LDRD Seminar Series: 'X-ray Vision of Metal 3D Printing'

Tao Sun

Physicist Tao Sun (XSD) will discuss his Laboratory-Directed Research and Development (LDRD) sponsored work at the LDRD Seminar Series presentation Tuesday, Dec. 12, 2017. “X-ray Vision of Metal 3D Printing” begins at 12:30 p.m. in the Building 203 Auditorium. All are welcome to attend.

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Additive manufacturing (AM), or three-dimensional (3D) printing, refers to a suite of different processes that build up parts by adding materials one layer at a time based on 3D computer models. Compared with traditional manufacturing techniques that build by removing materials from a bulky chunk, AM creates customized complex products by adding materials together with satisfactory geometric accuracy, and thereby exhibits unique advantages, including more efficient use of raw materials, less generation of hazard waste, less consumption of energy, shorter supply chain and reduced time to market. AM largely breaks the tooling constraints by allowing optimized design and fabrication of products with extreme complexities without the need to sacrifice the part functionality for the ease of production.

During the past three decades, AM of metallic materials has advanced tremendously, particularly in the fields of medical, aerospace, automobile and defense applications. Laser powder bed fusion (LPBF) is one of the most extensively used metal AM techniques. In a typical LPBF process, a laser beam scans across a thin layer of metallic powders and locally melts the powders through to the layer below. Although the process is conceptually simple, many highly dynamic and transient physical phenomena are involved because of the extremely high heating and cooling rates (e.g., melting and partial vaporization of metallic powders, flow of the melt pool, powder ejection, rapid solidification, nonequilibrium phase transition). Oftentimes, the complex interactions among these processes result in a product with a rough surface, significant porosity, large residual stress, and/or unfavorable phase and grain structures.

To understand the mechanisms responsible for the formation of these microstructural defects, our LDRD project team built a small laser AM apparatus and carried out high-speed X-ray imaging and diffraction experiments at the 32-ID-B beamline of the Advanced Photon Source. We demonstrated that quantitative information on melt pool dynamics, powder flow velocity, solidification rate, and phase transformation can be obtained from the time-resolved X-ray images and diffraction patterns. The experimental and data analysis approaches we developed in this project enabled the first-ever observation of the LPBF process with unprecedented spatial and temporal resolutions. The results from the high-speed X-ray experiments are helping researchers not only understand the physics underpinning the formation of different structural defects, but also build high-fidelity computer models to guide the process optimization for manufacturing parts with different geometries and dimensions.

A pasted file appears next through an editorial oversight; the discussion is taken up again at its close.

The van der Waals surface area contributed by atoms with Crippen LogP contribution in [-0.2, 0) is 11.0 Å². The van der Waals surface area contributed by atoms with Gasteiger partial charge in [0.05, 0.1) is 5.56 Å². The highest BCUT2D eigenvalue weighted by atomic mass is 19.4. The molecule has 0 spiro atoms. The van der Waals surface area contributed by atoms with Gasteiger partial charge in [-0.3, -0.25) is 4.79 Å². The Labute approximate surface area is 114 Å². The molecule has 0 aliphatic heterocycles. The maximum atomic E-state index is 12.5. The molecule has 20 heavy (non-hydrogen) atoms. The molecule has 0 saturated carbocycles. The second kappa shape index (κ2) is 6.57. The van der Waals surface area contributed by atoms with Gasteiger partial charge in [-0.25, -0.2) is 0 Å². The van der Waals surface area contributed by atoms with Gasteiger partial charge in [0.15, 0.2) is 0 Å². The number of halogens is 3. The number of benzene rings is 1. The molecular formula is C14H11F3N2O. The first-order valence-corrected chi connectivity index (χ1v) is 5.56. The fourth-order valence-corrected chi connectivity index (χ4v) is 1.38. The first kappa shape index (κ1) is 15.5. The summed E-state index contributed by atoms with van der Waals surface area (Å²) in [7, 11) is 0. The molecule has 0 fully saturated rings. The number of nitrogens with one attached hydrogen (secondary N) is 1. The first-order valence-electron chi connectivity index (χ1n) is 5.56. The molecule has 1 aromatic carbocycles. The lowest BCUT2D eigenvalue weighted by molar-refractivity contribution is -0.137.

Tao Sun has worked at Argonne’s Advanced Photon Source (APS) since 2005, and is now a physicist in the X-ray Science Division (XSD). He received his bachelor and master degrees in materials science and engineering from Tsinghua University in 2002 and 2004, respectively. Sun received his Ph.D. in materials science and engineering from Northwestern University. His thesis research on nanostructured oxides was supported by Argonne’s Graduate Program under the supervision of Vinayak Dravid and Jin Wang. After graduation in 2009, he joined the Time-Resolved Research Group of XSD as a postdoc researcher, working with Murray Gibson and Wang on developing coherence electron and X-ray scattering techniques. In 2012, he became a staff scientist of the Imaging Group of XSD, and started to co-manage the 32-ID beamline of the APS. Sun’s research covers a broad range of topics in materials science and X-ray physics. His current projects focus on developing and applying cutting-edge synchrotron X-ray imaging and scattering techniques to understand highly dynamic processes in hard and soft condensed matters, e.g. laser-metal interaction in the additive manufacturing processes. Sun has been serving as committee members of Broader Impact Program Development and Meeting Assessment subcommittees of the Materials Research Society. He is a fellow of the Northwestern-Argonne Institute for Science and Engineering.

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